• analgesia;
  • pain relief;
  • postnatal depression;
  • postpartum depression

Background.  To test the hypothesis that sufficient pain relief during delivery decreases the risk of postnatal depression.

Methods.  As part of a prospective follow-up study of the risk factors for postnatal depression and its impact on the mother–infant interaction and child development, 185 parturients filled in the Edinburgh Postnatal Depression Scale (EPDS), first during the first postpartum week and again (n = 162) 4 months later. The incidence and the risk of high EPDS scores was calculated according to the mode of delivery and the mode of pain relief during vaginal delivery, also after adjusting for the length of labor.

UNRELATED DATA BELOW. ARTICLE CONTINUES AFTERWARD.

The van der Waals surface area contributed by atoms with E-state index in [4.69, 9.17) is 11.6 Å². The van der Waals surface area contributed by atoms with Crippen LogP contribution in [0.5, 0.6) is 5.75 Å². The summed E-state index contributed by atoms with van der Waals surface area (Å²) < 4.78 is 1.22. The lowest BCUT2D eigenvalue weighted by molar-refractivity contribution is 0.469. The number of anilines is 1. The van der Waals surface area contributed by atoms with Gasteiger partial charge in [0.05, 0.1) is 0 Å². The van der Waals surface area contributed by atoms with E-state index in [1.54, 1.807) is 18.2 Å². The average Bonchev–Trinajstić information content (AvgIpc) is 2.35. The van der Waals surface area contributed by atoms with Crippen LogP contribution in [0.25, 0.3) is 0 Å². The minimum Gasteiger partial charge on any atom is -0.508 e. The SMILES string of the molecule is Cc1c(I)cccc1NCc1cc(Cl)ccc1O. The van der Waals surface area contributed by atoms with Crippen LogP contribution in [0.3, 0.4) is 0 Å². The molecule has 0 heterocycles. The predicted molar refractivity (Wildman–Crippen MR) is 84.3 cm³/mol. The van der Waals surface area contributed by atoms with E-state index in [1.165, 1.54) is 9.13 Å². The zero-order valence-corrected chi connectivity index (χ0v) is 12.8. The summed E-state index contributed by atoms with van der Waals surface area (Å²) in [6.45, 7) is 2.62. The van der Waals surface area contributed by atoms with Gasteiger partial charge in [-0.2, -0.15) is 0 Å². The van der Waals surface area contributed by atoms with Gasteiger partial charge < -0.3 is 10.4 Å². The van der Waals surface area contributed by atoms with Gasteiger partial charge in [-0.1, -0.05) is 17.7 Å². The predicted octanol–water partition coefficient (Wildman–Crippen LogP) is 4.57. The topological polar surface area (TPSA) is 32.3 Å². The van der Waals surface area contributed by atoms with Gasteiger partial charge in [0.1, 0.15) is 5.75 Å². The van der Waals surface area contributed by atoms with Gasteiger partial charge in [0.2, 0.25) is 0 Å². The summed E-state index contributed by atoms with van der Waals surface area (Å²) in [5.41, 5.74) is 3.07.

Results.  Mothers who received epidural/paracervical blockade during their delivery spent less time in the delivery room than mothers in the nitrous oxide/acupuncture group (p = 0.033) or mothers with no pain relief (p = 0.026) and had shorter length of labor than mothers without pain relief (p = 0.04). The adjusted risk of depressive scores at the first postnatal week was decreased in the epidural/paracervical group when compared with no analgesia group (OR: 0.25, 95% CI: 0.09–0.72). This difference was not shown at 4 months postpartum. Elective or emergency cesarean section did not increase the risk of high EPDS scores at the first week or at 4 months postpartum.

Conclusion.  The mode of pain relief during vaginal delivery seems to be associated with the incidence of postpartum depression, especially immediately after delivery.